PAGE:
Eventually there came the long unmemorable drive back through Europe, and a flight from Amsterdam back to California. He had been gone for seven months. .
“When I got back home, coming through customs, I thought, ‘This should be interesting.’ I had no idea what was gonna happen, and nothing did. They just stamped the passport and back we came. So it turns out, I was eligible, 1A, and if you were eligible, and weren’t called, like if you had a higher number, you could just go ahead and be eligible for a year, and if you weren’t called you were put in a holding category, and with number 40, well, I would have been nailed. But the draft had been slowing down. Remember that headline? Nixon and Kissinger: Peace Is At Hand. It turns out I went into 1A, eligible to be drafted, in December, and in January, since I hadn’t been called, it flipped me into a holding category. So I got this little H card in the mail months and months after I got back home. H for holding category, until you’re 35, or whatever it is, which was weird. It just felt strange. I felt that I had ducked it, and I didn’t like that, but on the other hand, I was just glad I didn’t have to go.”
Now it was time to go back to school at UCSB, surf, start a gardening business, rent a little trailer with Robin on La Cumbre Road, and discover his love for teaching. But Jim’s passion for travel had been unleashed.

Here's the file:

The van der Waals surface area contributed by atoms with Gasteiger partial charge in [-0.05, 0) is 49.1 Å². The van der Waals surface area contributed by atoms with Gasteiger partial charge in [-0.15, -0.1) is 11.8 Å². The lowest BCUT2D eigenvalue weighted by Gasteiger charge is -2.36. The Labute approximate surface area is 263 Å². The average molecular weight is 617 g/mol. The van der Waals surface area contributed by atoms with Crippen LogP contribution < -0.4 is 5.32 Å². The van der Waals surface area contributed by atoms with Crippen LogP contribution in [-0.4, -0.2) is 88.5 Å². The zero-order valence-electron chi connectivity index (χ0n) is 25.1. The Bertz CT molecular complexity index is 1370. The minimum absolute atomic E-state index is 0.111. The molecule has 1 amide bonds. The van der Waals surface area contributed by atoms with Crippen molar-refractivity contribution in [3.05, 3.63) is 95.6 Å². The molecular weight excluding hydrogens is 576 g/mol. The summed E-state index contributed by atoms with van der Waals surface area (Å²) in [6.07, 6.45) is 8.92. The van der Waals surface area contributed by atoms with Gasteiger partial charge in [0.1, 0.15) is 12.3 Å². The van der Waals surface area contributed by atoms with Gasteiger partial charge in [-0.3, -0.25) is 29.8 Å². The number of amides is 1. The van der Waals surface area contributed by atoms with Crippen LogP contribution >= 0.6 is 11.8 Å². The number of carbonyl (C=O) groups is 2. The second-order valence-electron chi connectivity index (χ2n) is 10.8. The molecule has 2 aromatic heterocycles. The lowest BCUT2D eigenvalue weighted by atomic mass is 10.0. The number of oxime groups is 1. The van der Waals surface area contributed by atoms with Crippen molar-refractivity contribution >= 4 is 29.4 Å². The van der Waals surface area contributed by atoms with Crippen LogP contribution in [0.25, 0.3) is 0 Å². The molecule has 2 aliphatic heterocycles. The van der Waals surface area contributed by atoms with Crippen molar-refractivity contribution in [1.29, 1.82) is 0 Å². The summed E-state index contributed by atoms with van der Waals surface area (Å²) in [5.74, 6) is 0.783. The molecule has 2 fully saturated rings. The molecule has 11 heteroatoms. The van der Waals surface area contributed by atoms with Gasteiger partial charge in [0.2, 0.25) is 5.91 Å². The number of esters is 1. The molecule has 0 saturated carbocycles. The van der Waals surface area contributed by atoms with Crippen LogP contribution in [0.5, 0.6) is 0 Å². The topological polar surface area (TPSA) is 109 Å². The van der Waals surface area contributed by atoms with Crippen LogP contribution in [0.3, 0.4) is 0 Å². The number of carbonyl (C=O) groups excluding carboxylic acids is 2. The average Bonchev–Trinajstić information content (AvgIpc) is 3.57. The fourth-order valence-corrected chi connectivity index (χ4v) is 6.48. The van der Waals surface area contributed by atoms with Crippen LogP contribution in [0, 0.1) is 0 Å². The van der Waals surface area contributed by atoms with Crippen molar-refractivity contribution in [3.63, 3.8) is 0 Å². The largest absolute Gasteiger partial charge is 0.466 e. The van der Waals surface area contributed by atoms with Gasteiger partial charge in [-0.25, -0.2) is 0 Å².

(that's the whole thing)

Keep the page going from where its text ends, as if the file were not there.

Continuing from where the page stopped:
“The floodgates were open. We were ready. We recognized that there was a whole lot possible beyond what looks possible.”
Alas, lost until the retake is the audio of Jim telling me about his and Robin’s next three-year journey, back to northern Spain, a winter working in Cornwall...and two years in Kenya, the Seychelles, South Africa. Lost for now are Jim’s colorful first impressions of steamy Mombasa, as surreal and exotic as the cantina scene from Star Wars. Lost until later is the story of how Jim and Robin ended up teaching in East Africa and joining the Peace Corps there. Not to mention Jim's years of adventure traveling with kids, his lifelong love of music, and working with families and children from Laos, Vietnam, and Cambodia in the refugee camps of Thailand.
Even without audio or transcript, though, I do remember what Jim said when I asked what gives him hope. He told me that he remembers seeing people in Kenya from the Luo tribe. The idea that someone descended from this group would one day become President of the United States, Barack Obama, well...that would have been utterly unimaginable then. But it happened. Fantastic and impossible things do happen. And there’s a lot of hope in that.
“I live in the realm of anything’s possible,” said Jim.
He means it.